See the first image of an exoplanet caught by the James Webb Space Telescope
The powerful telescope uses infrared light to produce a detailed image of the far-off gas giant.
For the first time ever, astronomers at NASA, the European Space Agency (ESA), and Canadian Space Agency (CSA) captured a direct image of an exoplanet using the James Webb Space Telescope. Extra solar planets, or exoplanets, are planets that exist outside of our solar system.
Researchers are currently analyzing the new data from these observations and are working on a paper for peer review. The findings are currently published in a preprint. But Webb’s first capture of an exoplanet already hints at future possibilities for studying distant worlds.
JWST captured the image of the inhabitable gas giant called HIP 65426 b located about 385 light-years away from Earth. It is roughly six to 12 times the mass of Jupiter (our solar system’s biggest planet) and astronomers believe that their observations could help narrow down that estimate. Compared to 4.5 billion-year-old Planet Earth, HIP 65426 b is only 15 to 20 million years-old, so still a young one as far as planets go.
“This is a transformative moment, not only for Webb but also for astronomy generally,” said Sasha Hinkley, associate professor of physics and astronomy at the University of Exeter in the United Kingdom, who led these observations with a large international collaboration, in a NASA blog.
The image released by NASA/ESA/CSA shows the exoplanet through four different light filters. Unlike the human eye, JWST can see the universe in infrared light, which gives astronomers more precise measurements of an exoplanet’s mass and temperature and can even detect clouds moving in a distant planet’s sky. The infrared light pointing the way to future observations that will reveal more information than ever before about exoplanets.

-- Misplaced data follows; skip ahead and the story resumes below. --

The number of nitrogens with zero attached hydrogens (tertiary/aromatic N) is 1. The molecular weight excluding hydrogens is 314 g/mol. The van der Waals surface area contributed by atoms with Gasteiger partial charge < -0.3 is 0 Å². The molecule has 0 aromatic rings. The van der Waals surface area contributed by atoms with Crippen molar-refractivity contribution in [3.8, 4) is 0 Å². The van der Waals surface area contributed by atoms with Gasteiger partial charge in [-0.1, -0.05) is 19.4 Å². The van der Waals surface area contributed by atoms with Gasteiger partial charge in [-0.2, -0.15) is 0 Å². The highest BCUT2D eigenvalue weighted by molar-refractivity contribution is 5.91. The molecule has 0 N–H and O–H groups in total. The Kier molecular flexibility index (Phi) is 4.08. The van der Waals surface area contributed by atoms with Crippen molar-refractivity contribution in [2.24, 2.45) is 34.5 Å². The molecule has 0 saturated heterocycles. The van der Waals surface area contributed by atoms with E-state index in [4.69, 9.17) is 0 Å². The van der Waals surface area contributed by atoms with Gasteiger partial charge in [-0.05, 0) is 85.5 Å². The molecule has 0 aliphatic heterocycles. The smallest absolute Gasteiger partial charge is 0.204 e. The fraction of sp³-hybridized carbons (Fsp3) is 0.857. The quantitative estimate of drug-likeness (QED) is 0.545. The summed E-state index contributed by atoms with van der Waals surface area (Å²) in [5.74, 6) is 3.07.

JWST’s Near-Infrared Camera (NIRCam) and Mid-Infrared Instrument (MIRI) have coronagraphs. These are sets of tiny masks that can block out starlight and enable the telescope to take direct images of certain exoplanets like HIP 65426 b. NASA’s Nancy Grace Roman Space Telescope, which is scheduled to launch this decade, will demonstrate an even more advanced coronagraph.
“It was really impressive how well the Webb coronagraphs worked to suppress the light of the host star,” said Hinkley.
While this specific image is new to astronomers, HIP 65426 b is not. The exoplanet was first detected in 2017 using the SPHERE instrument located at the European Southern Observatory’s (ESO) Very Large Telescope in northern Chile. The ground-based telescope took images of the exoplanet using short infrared wavelengths of light. JWST is able to capture longer infrared wavelengths, revealing some new details that ground-based telescopes can’t necessarily see due to the intrinsic infrared glow of Earth’s atmosphere.
While more than 5,000 exoplanets have been discovered, taking direct images of them is incredibly challenging. Exoplanets revolve around a star just like Earth revolves around the sun, and those stars are typically much brighter than planets. According to NASA, HIP 65426 b is more than 10,000 times fainter than its host star in the near-infrared and a few thousand times fainter in the mid-infrared.
In each filter image, HIP 65426 b appears as a slightly differently shaped blob of light due to how JWST’s optical system translates light through the different optics.
“Obtaining this image felt like digging for space treasure,” Aarynn Carter, a postdoctoral researcher at the University of California, Santa Cruz, who led the analysis of the images said in the NASA release. “At first all I could see was light from the star, but with careful image processing I was able to remove that light and uncover the planet.”
While this is not the first direct image of an exoplanet taken from space, these images of HIP 65426 b points the way forward for JWST’s exciting exoplanet exploration.
“I think what’s most exciting is that we’ve only just begun,” said Carter. “There are many more images of exoplanets to come that will shape our overall understanding of their physics, chemistry, and formation. We may even discover previously unknown planets, too.”